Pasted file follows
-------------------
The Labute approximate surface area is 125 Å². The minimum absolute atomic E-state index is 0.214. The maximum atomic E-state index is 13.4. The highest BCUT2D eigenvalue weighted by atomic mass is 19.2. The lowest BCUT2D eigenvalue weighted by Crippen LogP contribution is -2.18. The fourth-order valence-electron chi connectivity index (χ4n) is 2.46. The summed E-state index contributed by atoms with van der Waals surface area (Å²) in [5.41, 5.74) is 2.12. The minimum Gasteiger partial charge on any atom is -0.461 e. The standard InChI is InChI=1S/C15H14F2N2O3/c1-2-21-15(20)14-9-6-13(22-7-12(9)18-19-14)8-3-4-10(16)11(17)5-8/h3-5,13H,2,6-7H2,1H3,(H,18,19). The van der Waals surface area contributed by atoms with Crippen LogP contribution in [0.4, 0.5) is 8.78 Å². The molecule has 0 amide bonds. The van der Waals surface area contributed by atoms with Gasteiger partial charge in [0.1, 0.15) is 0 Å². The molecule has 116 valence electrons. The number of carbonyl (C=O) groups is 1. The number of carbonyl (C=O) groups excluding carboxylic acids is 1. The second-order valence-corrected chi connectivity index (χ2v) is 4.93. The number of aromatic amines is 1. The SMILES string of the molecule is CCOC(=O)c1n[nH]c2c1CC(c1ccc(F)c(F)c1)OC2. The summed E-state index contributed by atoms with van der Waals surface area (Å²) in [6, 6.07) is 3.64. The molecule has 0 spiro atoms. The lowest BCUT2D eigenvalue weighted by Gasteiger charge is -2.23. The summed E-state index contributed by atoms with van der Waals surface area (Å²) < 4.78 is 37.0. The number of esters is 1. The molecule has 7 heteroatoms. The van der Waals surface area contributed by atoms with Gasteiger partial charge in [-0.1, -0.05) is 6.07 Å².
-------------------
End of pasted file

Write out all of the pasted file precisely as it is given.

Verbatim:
The Labute approximate surface area is 125 Å². The minimum absolute atomic E-state index is 0.214. The maximum atomic E-state index is 13.4. The highest BCUT2D eigenvalue weighted by atomic mass is 19.2. The lowest BCUT2D eigenvalue weighted by Crippen LogP contribution is -2.18. The fourth-order valence-electron chi connectivity index (χ4n) is 2.46. The summed E-state index contributed by atoms with van der Waals surface area (Å²) in [5.41, 5.74) is 2.12. The minimum Gasteiger partial charge on any atom is -0.461 e. The standard InChI is InChI=1S/C15H14F2N2O3/c1-2-21-15(20)14-9-6-13(22-7-12(9)18-19-14)8-3-4-10(16)11(17)5-8/h3-5,13H,2,6-7H2,1H3,(H,18,19). The van der Waals surface area contributed by atoms with Crippen LogP contribution in [0.4, 0.5) is 8.78 Å². The molecule has 0 amide bonds. The van der Waals surface area contributed by atoms with Gasteiger partial charge in [0.1, 0.15) is 0 Å². The molecule has 116 valence electrons. The number of carbonyl (C=O) groups is 1. The number of carbonyl (C=O) groups excluding carboxylic acids is 1. The second-order valence-corrected chi connectivity index (χ2v) is 4.93. The number of aromatic amines is 1. The SMILES string of the molecule is CCOC(=O)c1n[nH]c2c1CC(c1ccc(F)c(F)c1)OC2. The summed E-state index contributed by atoms with van der Waals surface area (Å²) in [6, 6.07) is 3.64. The molecule has 0 spiro atoms. The lowest BCUT2D eigenvalue weighted by Gasteiger charge is -2.23. The summed E-state index contributed by atoms with van der Waals surface area (Å²) < 4.78 is 37.0. The number of esters is 1. The molecule has 7 heteroatoms. The van der Waals surface area contributed by atoms with Gasteiger partial charge in [-0.1, -0.05) is 6.07 Å².